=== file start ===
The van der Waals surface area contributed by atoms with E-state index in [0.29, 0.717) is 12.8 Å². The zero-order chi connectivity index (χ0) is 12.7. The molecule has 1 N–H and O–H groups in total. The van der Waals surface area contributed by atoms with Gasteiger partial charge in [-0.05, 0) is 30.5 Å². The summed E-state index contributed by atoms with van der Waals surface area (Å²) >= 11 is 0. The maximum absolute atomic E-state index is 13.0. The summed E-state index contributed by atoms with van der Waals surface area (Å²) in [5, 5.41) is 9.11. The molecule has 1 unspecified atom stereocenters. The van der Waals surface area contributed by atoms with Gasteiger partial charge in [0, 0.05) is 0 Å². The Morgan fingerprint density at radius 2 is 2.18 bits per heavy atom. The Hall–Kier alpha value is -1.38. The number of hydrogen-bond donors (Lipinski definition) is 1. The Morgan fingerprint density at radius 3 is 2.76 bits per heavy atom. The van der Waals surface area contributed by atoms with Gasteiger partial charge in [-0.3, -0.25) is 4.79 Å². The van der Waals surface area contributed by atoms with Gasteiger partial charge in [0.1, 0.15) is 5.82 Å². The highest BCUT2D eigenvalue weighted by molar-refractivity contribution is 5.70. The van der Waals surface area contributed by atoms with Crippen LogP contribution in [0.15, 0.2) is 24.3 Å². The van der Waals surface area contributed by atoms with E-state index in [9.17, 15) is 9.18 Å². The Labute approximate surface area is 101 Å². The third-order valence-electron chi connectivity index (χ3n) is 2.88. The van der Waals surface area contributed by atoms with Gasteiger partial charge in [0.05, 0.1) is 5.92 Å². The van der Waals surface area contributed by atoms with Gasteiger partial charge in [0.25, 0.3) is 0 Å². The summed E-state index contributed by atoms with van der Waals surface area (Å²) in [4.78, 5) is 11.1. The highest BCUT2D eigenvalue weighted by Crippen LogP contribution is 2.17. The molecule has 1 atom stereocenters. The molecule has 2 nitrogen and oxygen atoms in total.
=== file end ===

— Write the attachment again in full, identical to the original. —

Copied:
The van der Waals surface area contributed by atoms with E-state index in [0.29, 0.717) is 12.8 Å². The zero-order chi connectivity index (χ0) is 12.7. The molecule has 1 N–H and O–H groups in total. The van der Waals surface area contributed by atoms with Gasteiger partial charge in [-0.05, 0) is 30.5 Å². The summed E-state index contributed by atoms with van der Waals surface area (Å²) >= 11 is 0. The maximum absolute atomic E-state index is 13.0. The summed E-state index contributed by atoms with van der Waals surface area (Å²) in [5, 5.41) is 9.11. The molecule has 1 unspecified atom stereocenters. The van der Waals surface area contributed by atoms with Gasteiger partial charge in [0, 0.05) is 0 Å². The Morgan fingerprint density at radius 2 is 2.18 bits per heavy atom. The Hall–Kier alpha value is -1.38. The number of hydrogen-bond donors (Lipinski definition) is 1. The Morgan fingerprint density at radius 3 is 2.76 bits per heavy atom. The van der Waals surface area contributed by atoms with Gasteiger partial charge in [-0.3, -0.25) is 4.79 Å². The van der Waals surface area contributed by atoms with Gasteiger partial charge in [0.1, 0.15) is 5.82 Å². The highest BCUT2D eigenvalue weighted by molar-refractivity contribution is 5.70. The van der Waals surface area contributed by atoms with Crippen LogP contribution in [0.15, 0.2) is 24.3 Å². The van der Waals surface area contributed by atoms with E-state index in [9.17, 15) is 9.18 Å². The Labute approximate surface area is 101 Å². The third-order valence-electron chi connectivity index (χ3n) is 2.88. The van der Waals surface area contributed by atoms with Gasteiger partial charge in [0.05, 0.1) is 5.92 Å². The van der Waals surface area contributed by atoms with Gasteiger partial charge in [0.25, 0.3) is 0 Å². The summed E-state index contributed by atoms with van der Waals surface area (Å²) in [4.78, 5) is 11.1. The highest BCUT2D eigenvalue weighted by Crippen LogP contribution is 2.17. The molecule has 1 atom stereocenters. The molecule has 2 nitrogen and oxygen atoms in total.